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Relegation is coming to the US, but don't expect to see Messi in the USL Championship next year

Major League Soccer is preparing to enter a new era following the arrival of the Greatest Of All Time, but the wall-to-wall coverage of Lionel Messi's movements in Miami has been momentarily broken by a seismic shift from America's second division, the USL.

As reported by The Athletic's Tom Bogert and Jeff Rueter, the USL will vote in August over adopting a promotion and relegation system. The format would be three pro tiers, requiring a restructure in 2024 and then the implementation of promotion and relegation in 2025.

The vote is no sure thing and there's certain to be opposition from some owners. Many USL Championship clubs have received heavy investment over the years with soccer-specific stadiums being built across the league, and a drop to USL League One would be a real risk. 

But still, there's really nothing like the drama of avoiding the drop (Everton on the final EPL matchday was pure pandemonium) and the thrill of securing promotion (Luton Town and their 10,000-seat stadium joining the EPL), so the USL would be electrified from top to bottom.

MLS, of course, would remain its own separate entity, living in its secure private bubble where entry requires a $500 million expansion fee. However, there's hope that if the USL finds success with promotion and relegation, then maybe MLS could come around and work with the USL on a four division professional system.

For fun, let's take a look at what would happen right now if promotion/relegation was implemented across the land.

Relegated from MLS

27th-place Toronto FC

28th-place Inter Miami 

29th-place Colorado Rapids 

Outlook for these clubs: This is probably the clearest example of why MLS doesn't want pro/rel right now. Toronto and Miami moved mountains to land Lorenzo Insigne and Lionel Messi, respectively, and now two of the league's biggest draws would be playing in the USL Championship. But I think both clubs would still get big crowds in the second division (as long as Messi's still around) and would get promoted right away (as long as Messi's still around).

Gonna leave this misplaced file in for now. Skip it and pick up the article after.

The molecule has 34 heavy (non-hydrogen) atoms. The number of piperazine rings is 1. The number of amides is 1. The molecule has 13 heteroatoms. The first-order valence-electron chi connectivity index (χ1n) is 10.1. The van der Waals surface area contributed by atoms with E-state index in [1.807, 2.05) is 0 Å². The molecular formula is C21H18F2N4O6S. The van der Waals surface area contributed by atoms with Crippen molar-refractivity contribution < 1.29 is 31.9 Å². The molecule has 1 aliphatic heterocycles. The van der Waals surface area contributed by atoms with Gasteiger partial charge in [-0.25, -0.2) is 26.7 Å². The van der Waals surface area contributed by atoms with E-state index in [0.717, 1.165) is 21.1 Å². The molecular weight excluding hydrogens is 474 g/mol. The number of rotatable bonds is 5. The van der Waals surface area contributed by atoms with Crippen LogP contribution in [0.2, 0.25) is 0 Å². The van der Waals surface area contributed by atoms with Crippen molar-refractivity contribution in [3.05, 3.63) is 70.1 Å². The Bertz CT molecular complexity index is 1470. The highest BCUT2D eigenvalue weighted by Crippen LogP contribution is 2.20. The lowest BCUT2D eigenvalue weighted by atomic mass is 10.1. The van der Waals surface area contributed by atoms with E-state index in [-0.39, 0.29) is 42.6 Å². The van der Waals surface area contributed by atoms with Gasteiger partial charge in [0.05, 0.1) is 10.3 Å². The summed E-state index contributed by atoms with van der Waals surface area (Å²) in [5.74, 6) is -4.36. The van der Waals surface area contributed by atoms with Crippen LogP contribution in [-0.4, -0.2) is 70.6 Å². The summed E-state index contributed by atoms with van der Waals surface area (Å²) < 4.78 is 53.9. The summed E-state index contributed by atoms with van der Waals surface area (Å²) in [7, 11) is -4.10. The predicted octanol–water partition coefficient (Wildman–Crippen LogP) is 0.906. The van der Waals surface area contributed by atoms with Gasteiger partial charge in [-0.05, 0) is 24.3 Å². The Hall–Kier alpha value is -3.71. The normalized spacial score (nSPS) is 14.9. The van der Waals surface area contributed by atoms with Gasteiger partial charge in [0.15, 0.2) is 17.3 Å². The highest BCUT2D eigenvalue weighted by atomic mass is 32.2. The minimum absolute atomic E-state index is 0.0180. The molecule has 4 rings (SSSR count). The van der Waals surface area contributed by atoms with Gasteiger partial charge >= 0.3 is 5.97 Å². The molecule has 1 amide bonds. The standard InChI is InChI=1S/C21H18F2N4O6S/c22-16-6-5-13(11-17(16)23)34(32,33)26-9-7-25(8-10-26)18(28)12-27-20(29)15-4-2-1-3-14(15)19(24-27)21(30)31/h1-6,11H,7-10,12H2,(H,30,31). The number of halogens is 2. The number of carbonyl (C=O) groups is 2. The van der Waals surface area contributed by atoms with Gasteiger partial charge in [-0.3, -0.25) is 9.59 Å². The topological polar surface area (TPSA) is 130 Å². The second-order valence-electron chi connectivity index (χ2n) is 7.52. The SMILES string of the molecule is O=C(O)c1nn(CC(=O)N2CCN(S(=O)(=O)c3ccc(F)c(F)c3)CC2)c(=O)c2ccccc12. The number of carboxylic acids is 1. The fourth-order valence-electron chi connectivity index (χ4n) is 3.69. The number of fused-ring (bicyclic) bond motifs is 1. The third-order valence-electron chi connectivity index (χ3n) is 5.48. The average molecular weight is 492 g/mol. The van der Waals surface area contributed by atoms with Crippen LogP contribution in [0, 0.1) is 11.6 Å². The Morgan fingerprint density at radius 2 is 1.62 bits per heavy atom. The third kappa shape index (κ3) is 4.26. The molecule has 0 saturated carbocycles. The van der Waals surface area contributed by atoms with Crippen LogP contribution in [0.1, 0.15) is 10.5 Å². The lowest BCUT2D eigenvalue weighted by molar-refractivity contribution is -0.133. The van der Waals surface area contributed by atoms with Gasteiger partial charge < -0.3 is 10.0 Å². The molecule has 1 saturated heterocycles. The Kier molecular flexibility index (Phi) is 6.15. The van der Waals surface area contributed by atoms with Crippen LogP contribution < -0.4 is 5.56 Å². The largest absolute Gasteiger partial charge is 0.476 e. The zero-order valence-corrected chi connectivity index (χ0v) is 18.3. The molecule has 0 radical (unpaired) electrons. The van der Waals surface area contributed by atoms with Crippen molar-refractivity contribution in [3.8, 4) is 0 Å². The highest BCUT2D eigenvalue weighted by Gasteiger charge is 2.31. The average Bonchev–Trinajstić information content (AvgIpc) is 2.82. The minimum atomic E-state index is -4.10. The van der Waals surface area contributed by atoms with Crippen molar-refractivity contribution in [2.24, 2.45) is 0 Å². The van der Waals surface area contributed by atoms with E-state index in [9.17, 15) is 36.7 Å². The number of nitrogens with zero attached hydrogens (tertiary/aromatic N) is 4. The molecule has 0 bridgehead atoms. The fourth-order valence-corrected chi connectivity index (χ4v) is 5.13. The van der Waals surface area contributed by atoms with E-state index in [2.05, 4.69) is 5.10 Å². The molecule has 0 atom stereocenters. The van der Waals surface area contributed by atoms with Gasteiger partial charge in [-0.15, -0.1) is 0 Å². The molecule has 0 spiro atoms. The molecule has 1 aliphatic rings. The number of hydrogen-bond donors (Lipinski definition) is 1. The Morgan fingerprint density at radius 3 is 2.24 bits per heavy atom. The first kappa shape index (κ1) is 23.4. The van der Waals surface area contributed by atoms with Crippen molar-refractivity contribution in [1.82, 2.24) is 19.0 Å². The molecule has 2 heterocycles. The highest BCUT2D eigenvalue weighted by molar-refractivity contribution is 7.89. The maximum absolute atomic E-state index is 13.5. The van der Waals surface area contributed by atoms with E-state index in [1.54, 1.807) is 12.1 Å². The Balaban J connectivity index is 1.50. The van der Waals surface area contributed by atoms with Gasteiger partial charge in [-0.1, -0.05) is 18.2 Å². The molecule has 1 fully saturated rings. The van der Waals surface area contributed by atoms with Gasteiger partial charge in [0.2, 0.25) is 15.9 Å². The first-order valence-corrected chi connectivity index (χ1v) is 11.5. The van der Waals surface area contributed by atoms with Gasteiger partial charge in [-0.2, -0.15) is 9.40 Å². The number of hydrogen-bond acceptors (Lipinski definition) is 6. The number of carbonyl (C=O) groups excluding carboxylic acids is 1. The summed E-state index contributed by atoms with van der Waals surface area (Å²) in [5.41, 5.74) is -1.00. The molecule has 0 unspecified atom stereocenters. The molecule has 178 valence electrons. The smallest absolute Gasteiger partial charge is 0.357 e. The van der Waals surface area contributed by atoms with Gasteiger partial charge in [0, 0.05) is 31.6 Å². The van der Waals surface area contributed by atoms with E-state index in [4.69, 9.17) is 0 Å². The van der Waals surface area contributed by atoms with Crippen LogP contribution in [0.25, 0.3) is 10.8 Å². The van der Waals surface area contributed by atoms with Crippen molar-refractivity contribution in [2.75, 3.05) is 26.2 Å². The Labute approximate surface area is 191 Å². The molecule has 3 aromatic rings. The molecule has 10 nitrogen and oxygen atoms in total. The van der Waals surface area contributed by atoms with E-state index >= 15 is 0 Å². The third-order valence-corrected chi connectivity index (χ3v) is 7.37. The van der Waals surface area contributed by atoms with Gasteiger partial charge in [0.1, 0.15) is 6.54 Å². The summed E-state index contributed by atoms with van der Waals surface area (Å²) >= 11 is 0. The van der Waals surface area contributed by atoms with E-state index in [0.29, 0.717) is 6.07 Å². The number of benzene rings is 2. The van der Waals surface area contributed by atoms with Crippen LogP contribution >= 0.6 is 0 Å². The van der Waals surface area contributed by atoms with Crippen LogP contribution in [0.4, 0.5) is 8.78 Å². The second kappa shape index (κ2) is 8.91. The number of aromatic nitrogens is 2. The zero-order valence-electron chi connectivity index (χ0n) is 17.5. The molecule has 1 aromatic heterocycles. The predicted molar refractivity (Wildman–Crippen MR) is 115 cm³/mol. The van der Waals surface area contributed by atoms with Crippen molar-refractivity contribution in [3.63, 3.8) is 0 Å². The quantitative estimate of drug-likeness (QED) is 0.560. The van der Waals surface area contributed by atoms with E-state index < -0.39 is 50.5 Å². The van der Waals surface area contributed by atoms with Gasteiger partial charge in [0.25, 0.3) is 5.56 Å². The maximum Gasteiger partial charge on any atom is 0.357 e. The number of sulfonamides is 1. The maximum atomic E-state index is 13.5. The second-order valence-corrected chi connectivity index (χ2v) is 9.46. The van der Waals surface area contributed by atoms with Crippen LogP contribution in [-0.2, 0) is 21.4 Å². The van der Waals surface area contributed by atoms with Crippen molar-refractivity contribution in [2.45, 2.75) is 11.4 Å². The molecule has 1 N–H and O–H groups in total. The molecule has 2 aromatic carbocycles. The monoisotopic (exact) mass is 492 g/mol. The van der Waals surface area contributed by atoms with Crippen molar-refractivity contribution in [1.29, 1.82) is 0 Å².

I'm less hopeful for Colorado. Owner Stan Kroenke deserves a relegation for his lack of investment in the squad, but I don't think fans would flock to Commerce City for USLC action.

Promoted from USL Championship 

1st-place Sacramento Republic FC

2nd-place Tampa Bay Rowdies 

3rd-place Pittsburgh Riverhounds SC

Outlook for these clubs: The Rowdies would make a great replacement for Miami, but their 7,000-seat stadium that used to be a ballpark could use some work. Sacramento has long wanted to join MLS, and they've got a nice 12,000-seat soccer-specific ground. 

Pittsburgh would bring the smallest stadium into MLS (5,000), but Highmark is right on the river downtown and a MLS rivalry with Philadelphia would be intense. 

Relegated from USL Championship

22nd-place Miami FC

23rd-place  Las Vegas Lights FC

24th-place Hartford Athletic

Promoted from USL League One 

1st-place Northern Colorado Hailstorm FC

2nd-place Forward Madison FC

3rd-place North Carolina FC

Relegated from USL League One

10th-place Lexington

11th-place Chattanooga Red Wolves SC

12th-place Central Valley Fuego FC

Promoted from USL League Two

1st-place Chicago City SC

2nd-place Flint City Bucks

3rd-place Fort Wayne 

We'll get them next year, Minneapolis City SC.

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